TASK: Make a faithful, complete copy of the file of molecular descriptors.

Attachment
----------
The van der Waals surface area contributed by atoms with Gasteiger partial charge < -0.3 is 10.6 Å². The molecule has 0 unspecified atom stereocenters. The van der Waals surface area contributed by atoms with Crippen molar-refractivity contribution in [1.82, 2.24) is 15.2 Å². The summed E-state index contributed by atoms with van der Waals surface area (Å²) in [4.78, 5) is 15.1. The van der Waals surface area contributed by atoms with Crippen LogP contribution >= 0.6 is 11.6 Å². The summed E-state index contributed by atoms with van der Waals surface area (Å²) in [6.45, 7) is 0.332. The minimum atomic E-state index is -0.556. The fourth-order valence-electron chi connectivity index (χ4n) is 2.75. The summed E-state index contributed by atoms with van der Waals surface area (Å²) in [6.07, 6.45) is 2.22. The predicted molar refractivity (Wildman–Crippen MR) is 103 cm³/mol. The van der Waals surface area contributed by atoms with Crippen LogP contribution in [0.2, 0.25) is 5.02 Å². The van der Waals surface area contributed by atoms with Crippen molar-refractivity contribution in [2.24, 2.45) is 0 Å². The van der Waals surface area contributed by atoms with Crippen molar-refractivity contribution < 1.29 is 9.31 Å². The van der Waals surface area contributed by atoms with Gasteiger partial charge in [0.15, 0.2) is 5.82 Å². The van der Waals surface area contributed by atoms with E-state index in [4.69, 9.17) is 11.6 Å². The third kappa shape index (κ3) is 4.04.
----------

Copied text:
The van der Waals surface area contributed by atoms with Gasteiger partial charge < -0.3 is 10.6 Å². The molecule has 0 unspecified atom stereocenters. The van der Waals surface area contributed by atoms with Crippen molar-refractivity contribution in [1.82, 2.24) is 15.2 Å². The summed E-state index contributed by atoms with van der Waals surface area (Å²) in [4.78, 5) is 15.1. The van der Waals surface area contributed by atoms with Crippen LogP contribution >= 0.6 is 11.6 Å². The summed E-state index contributed by atoms with van der Waals surface area (Å²) in [6.45, 7) is 0.332. The minimum atomic E-state index is -0.556. The fourth-order valence-electron chi connectivity index (χ4n) is 2.75. The summed E-state index contributed by atoms with van der Waals surface area (Å²) in [6.07, 6.45) is 2.22. The predicted molar refractivity (Wildman–Crippen MR) is 103 cm³/mol. The van der Waals surface area contributed by atoms with Crippen LogP contribution in [0.2, 0.25) is 5.02 Å². The van der Waals surface area contributed by atoms with Crippen molar-refractivity contribution in [2.24, 2.45) is 0 Å². The van der Waals surface area contributed by atoms with Crippen molar-refractivity contribution < 1.29 is 9.31 Å². The van der Waals surface area contributed by atoms with Gasteiger partial charge in [0.15, 0.2) is 5.82 Å². The van der Waals surface area contributed by atoms with E-state index in [4.69, 9.17) is 11.6 Å². The third kappa shape index (κ3) is 4.04.